Chess Edinburgh lewischessmen2-75h 

Chandler Cornered

Dempsey Games + Kopec System + Potatoes




Hello again people.
This week I have two smashing games by John Dempsey.

A re-telling of a tale that is a legend (with a bit added).

An instructive position from a junior game.

A picture of a naked lady playing chess with a sea lion.

A link to a site with some movie pictures of a small
match that took place in Iceland in 1972.

And a picture of a empty potato box.

But first a joke.
How many players under 2000 does it take to change a light bulb?
None. They get Fritz to do it for them.

J.Dempsay v S.Hogg Grangemouth Challengers, 2006.
This is a good game. White sets up the Kopec System which is
identified by a Bishop on d3 and a pawn on d2.
This opening system was invented by Danny Kopec who won the
Scottish Championship a couple of times in the 80's.

John Dempsey has won the right to play this opening.
You see in the early 80's, when John was a 1600 player,
he actually beat Danny (then 2300+) in what was called the
Giant Killing act of the Year. (I'll see if I can get the game).

In this game the White set up resembles a Ruy Lopez.
Indeed looking at this position one would think it
arose from a standard Lopez opening.



White gradually builds up an impressive looking force
on the Kingside. Black distracts White with a central
pawn that reaches c2. White brilliantly sacs the exchange
and John is just one brush stroke away from painting
a masterpiece when calamity. He knocks over the easel.

In this position with White to play...



...White crashed with 28 Qd8? when 28 Qe7!! wins.
A bitter shame. Here is the complete game.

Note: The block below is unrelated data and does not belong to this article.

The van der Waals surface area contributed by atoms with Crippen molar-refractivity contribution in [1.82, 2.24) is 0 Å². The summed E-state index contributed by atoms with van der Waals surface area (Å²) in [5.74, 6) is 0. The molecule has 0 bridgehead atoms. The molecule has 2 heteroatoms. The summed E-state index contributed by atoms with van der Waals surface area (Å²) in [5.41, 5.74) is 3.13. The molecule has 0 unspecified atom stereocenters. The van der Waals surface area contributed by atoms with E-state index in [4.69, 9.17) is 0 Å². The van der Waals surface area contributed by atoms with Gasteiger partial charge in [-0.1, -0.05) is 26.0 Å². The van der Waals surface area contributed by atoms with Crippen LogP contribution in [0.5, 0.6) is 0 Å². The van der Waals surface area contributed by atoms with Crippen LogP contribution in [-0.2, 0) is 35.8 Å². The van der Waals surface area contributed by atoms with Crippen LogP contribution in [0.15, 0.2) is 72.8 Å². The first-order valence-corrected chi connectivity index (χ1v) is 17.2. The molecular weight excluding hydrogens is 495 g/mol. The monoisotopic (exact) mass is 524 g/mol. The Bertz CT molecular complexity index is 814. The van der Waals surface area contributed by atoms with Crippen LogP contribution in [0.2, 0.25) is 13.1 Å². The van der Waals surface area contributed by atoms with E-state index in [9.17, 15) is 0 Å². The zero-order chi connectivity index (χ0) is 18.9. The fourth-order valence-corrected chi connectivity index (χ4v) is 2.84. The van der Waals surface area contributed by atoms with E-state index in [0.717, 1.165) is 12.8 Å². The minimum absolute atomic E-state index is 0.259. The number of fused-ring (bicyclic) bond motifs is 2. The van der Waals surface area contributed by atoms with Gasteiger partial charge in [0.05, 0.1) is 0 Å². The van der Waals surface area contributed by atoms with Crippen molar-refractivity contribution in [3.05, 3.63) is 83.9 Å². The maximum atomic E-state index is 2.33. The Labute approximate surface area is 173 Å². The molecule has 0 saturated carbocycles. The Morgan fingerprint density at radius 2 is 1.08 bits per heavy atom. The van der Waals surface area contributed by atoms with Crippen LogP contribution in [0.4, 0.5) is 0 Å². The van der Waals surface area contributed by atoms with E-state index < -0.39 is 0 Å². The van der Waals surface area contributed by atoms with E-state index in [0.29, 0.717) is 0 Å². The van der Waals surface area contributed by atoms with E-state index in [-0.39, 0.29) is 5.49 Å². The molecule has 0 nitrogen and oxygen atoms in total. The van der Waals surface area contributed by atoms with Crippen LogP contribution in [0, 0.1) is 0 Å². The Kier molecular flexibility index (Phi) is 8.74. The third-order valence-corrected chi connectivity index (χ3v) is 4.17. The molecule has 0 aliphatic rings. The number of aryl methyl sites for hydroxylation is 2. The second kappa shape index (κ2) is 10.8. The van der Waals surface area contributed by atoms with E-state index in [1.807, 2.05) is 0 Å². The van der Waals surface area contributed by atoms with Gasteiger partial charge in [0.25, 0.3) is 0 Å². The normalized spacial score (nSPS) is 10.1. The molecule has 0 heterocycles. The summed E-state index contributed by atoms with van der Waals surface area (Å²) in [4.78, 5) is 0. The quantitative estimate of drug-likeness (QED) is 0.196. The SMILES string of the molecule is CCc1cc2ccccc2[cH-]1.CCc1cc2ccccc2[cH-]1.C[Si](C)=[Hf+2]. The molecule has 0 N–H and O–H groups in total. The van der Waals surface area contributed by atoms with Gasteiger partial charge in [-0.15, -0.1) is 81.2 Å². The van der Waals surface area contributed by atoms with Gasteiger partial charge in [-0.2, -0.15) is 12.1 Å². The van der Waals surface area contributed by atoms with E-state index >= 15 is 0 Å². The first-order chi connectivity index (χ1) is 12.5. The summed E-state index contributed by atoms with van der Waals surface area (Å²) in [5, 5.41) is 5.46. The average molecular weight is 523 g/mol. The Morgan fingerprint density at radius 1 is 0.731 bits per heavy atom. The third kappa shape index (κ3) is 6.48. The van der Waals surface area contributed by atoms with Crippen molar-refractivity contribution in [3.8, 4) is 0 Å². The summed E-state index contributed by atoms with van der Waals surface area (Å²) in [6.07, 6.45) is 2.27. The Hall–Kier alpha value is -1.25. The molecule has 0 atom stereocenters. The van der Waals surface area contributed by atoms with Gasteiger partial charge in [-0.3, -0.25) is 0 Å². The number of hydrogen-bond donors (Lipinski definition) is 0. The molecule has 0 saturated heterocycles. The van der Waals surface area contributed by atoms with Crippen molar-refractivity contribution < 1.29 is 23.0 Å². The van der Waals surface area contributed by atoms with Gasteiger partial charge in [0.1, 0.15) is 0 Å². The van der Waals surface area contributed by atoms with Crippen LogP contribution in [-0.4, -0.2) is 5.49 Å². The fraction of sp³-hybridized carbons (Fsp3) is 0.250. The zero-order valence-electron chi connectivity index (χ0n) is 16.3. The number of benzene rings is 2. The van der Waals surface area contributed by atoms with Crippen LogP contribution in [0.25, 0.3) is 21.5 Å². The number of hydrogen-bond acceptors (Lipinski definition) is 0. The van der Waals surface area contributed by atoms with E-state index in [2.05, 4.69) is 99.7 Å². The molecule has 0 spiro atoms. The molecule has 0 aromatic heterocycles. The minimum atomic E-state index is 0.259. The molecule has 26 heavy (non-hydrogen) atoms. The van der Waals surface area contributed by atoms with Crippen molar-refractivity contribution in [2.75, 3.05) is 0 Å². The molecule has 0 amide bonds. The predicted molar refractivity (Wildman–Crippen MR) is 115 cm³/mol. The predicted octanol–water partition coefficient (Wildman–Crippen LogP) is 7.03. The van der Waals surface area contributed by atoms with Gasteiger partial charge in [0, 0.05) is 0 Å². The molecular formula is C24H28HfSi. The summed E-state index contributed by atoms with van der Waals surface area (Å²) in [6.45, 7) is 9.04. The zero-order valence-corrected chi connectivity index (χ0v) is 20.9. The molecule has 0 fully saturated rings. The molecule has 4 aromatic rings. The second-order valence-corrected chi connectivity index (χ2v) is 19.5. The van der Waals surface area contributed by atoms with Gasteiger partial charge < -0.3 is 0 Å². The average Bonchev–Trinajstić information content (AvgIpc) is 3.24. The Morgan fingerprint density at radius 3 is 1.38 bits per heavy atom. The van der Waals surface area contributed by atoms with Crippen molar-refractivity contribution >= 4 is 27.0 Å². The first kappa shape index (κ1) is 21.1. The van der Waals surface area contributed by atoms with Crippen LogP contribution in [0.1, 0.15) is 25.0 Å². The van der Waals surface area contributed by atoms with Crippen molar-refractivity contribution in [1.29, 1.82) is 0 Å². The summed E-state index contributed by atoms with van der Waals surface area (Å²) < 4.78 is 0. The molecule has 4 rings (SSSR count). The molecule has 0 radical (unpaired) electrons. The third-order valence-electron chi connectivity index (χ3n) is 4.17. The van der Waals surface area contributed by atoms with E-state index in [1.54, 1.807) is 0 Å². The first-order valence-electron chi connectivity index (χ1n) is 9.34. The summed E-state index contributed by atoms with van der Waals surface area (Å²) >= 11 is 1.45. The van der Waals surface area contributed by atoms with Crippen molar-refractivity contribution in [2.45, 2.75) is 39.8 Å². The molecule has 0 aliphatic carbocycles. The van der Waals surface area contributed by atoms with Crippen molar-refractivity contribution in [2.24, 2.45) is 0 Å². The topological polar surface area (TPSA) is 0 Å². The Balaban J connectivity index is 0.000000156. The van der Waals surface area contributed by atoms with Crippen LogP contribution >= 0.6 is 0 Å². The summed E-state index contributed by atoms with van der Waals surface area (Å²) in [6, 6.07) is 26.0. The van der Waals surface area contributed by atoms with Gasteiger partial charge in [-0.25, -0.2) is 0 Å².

[Click here to replay the game]
J.Dempsay v S.Hogg

1.e4 c5 2.Nf3 d6 3.Bd3 g6 4.c3 Bg7 5.Bc2 Nc6 6.0-0 Nf6 7.d3 0-0 8.h3 b5 9.Be3 Bb7 10.Nbd2 e5 11.Re1 Re8 12.Nf1 a5 13.Qd2 a4 14.a3 Qc7 15.Ng3 Rad8 16.Bh6 Bh8 17.Nh4 d5 18.Qg5 d4 19.Nhf5 c4 20.dxc4 d3 21.cxb5 dxc2 22.bxc6 Bxc6 23.Rac1 Qb7 24.Rxc2 Nxe4 25.Nxe4 Bxe4 26.Rxe4 Rd1+ 27.Kh2 Qxe4 28.Qd8


Lets us stay with the Kopec system a wee while longer.
Here is an excellent game by the creator of the system.

D.Kopec v K.Holzmuller, Chicago, 1988
Black should have castled on move 14. Instead 14...a6 allows
White to open the central files. It just needed D.K. to be alert
enough to spot the 19 Bxf7+ trick and Black is toiling.
Nice exact wrap up with the King being hunted down by the minor pieces.


[Click here to replay the game]
D.Kopec v K.Holzmuller

1.e4 c5 2.Nf3 d6 3.Bd3 Nc6 4.c3 Nf6 5.Bc2 e5 6.h3 d5 7.exd5 Qxd5 8.Qe2 Be7 9.Bb3 Qd6 10.Na3 Nd7 11.0-0 Bf6 12.Nb5 Qb8 13.d4 cxd4 14.cxd4 a6 15.dxe5 Ndxe5 16.Nxe5 Nxe5 17.f4 axb5 18.fxe5 Qxe5 19.Bxf7+ Ke7 20.Qxe5+ Bxe5 21.Bg5+ Kd6 22.Rfd1+ Kc7 23.Rac1+ Kb6 24.Be3+ Ka6 25.a4 Bf6 26.Rd6+ Ka5 27.b4+ Kxb4 28.Bd2+ Ka3 29.Rxf6 gxf6 30.Bc3


Now let us stay with Danny Kopec for a wee while.
This story has passed into Scottish Chess Folk Lore.
I can fill in some of the pieces.

D.Kopec v M. Condie, The Scottish Championship, Troon 1980.
In this position White played 17 Qb3 and went onto win (51 moves).



However, Roddy McKay had glanced at the board and spotted
the beautiful variation. 17 Ng6+!! fxg6 18 Nh4 and wins.

After the game the pack descended on the two players
showing Danny the missed brilliancy on move 17.

Danny was furious with himself, he was such a perfectionist.
He thought everyone in the room had seen the win but him.

Later, when he found out that it was Roddy who spotted the win
and just Roddy, he visibly cheered up.

"McKay would have been the only player in the tournament
to see that move." he said. "Nobody else saw it...Just McKay."
Danny Kopec had a lot of respect Roddy McKay.

(I recently heard the tale related to me again stating that